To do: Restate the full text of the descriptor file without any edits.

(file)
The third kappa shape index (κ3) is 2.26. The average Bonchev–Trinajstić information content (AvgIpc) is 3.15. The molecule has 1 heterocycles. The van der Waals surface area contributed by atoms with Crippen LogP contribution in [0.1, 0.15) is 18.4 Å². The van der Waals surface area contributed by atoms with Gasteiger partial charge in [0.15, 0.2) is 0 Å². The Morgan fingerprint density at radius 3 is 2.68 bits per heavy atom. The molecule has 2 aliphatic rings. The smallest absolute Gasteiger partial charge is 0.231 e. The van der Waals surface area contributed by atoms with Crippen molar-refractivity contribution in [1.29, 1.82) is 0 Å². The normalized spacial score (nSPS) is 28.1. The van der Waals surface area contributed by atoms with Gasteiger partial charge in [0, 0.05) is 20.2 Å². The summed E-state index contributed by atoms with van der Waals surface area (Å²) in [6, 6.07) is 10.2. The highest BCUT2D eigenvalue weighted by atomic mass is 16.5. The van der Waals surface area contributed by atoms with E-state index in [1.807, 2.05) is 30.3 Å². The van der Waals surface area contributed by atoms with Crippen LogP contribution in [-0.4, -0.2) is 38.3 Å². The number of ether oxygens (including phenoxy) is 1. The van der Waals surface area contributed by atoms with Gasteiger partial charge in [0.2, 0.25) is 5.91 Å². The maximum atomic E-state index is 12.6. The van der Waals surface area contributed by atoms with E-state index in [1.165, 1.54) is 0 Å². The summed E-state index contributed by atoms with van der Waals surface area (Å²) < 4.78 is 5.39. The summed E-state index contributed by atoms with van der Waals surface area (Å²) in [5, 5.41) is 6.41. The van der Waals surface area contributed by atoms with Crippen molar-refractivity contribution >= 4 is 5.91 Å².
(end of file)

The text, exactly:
The third kappa shape index (κ3) is 2.26. The average Bonchev–Trinajstić information content (AvgIpc) is 3.15. The molecule has 1 heterocycles. The van der Waals surface area contributed by atoms with Crippen LogP contribution in [0.1, 0.15) is 18.4 Å². The van der Waals surface area contributed by atoms with Gasteiger partial charge in [0.15, 0.2) is 0 Å². The Morgan fingerprint density at radius 3 is 2.68 bits per heavy atom. The molecule has 2 aliphatic rings. The smallest absolute Gasteiger partial charge is 0.231 e. The van der Waals surface area contributed by atoms with Crippen molar-refractivity contribution in [1.29, 1.82) is 0 Å². The normalized spacial score (nSPS) is 28.1. The van der Waals surface area contributed by atoms with Gasteiger partial charge in [0, 0.05) is 20.2 Å². The summed E-state index contributed by atoms with van der Waals surface area (Å²) in [6, 6.07) is 10.2. The highest BCUT2D eigenvalue weighted by atomic mass is 16.5. The van der Waals surface area contributed by atoms with E-state index in [1.807, 2.05) is 30.3 Å². The van der Waals surface area contributed by atoms with Crippen LogP contribution in [-0.4, -0.2) is 38.3 Å². The number of ether oxygens (including phenoxy) is 1. The van der Waals surface area contributed by atoms with Gasteiger partial charge in [0.2, 0.25) is 5.91 Å². The maximum atomic E-state index is 12.6. The van der Waals surface area contributed by atoms with E-state index in [1.165, 1.54) is 0 Å². The summed E-state index contributed by atoms with van der Waals surface area (Å²) < 4.78 is 5.39. The summed E-state index contributed by atoms with van der Waals surface area (Å²) in [5, 5.41) is 6.41. The van der Waals surface area contributed by atoms with Crippen molar-refractivity contribution >= 4 is 5.91 Å².